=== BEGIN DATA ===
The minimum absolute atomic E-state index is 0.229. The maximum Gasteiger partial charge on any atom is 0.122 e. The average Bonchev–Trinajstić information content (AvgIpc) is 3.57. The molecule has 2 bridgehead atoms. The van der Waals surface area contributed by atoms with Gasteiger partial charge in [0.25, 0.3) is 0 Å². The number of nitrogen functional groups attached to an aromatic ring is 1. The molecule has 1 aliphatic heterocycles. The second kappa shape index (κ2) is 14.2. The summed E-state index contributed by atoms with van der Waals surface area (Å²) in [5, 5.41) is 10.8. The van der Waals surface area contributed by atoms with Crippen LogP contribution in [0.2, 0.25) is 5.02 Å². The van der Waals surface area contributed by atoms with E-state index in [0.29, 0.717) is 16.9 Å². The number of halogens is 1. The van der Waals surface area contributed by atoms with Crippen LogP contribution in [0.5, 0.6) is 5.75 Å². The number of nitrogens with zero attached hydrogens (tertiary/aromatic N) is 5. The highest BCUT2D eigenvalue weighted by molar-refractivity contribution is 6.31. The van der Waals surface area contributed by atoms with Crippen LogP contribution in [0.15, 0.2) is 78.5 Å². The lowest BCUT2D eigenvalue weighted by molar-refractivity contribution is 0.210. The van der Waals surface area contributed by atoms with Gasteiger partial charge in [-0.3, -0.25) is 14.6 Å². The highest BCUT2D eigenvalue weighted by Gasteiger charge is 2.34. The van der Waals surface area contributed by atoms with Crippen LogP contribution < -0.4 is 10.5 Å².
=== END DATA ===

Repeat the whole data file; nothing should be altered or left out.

The minimum absolute atomic E-state index is 0.229. The maximum Gasteiger partial charge on any atom is 0.122 e. The average Bonchev–Trinajstić information content (AvgIpc) is 3.57. The molecule has 2 bridgehead atoms. The van der Waals surface area contributed by atoms with Gasteiger partial charge in [0.25, 0.3) is 0 Å². The number of nitrogen functional groups attached to an aromatic ring is 1. The molecule has 1 aliphatic heterocycles. The second kappa shape index (κ2) is 14.2. The summed E-state index contributed by atoms with van der Waals surface area (Å²) in [5, 5.41) is 10.8. The van der Waals surface area contributed by atoms with Crippen LogP contribution in [0.2, 0.25) is 5.02 Å². The van der Waals surface area contributed by atoms with E-state index in [0.29, 0.717) is 16.9 Å². The number of halogens is 1. The van der Waals surface area contributed by atoms with Crippen LogP contribution in [0.5, 0.6) is 5.75 Å². The number of nitrogens with zero attached hydrogens (tertiary/aromatic N) is 5. The highest BCUT2D eigenvalue weighted by molar-refractivity contribution is 6.31. The van der Waals surface area contributed by atoms with Crippen LogP contribution in [0.15, 0.2) is 78.5 Å². The lowest BCUT2D eigenvalue weighted by molar-refractivity contribution is 0.210. The van der Waals surface area contributed by atoms with Gasteiger partial charge in [-0.3, -0.25) is 14.6 Å². The highest BCUT2D eigenvalue weighted by Gasteiger charge is 2.34. The van der Waals surface area contributed by atoms with Crippen LogP contribution < -0.4 is 10.5 Å².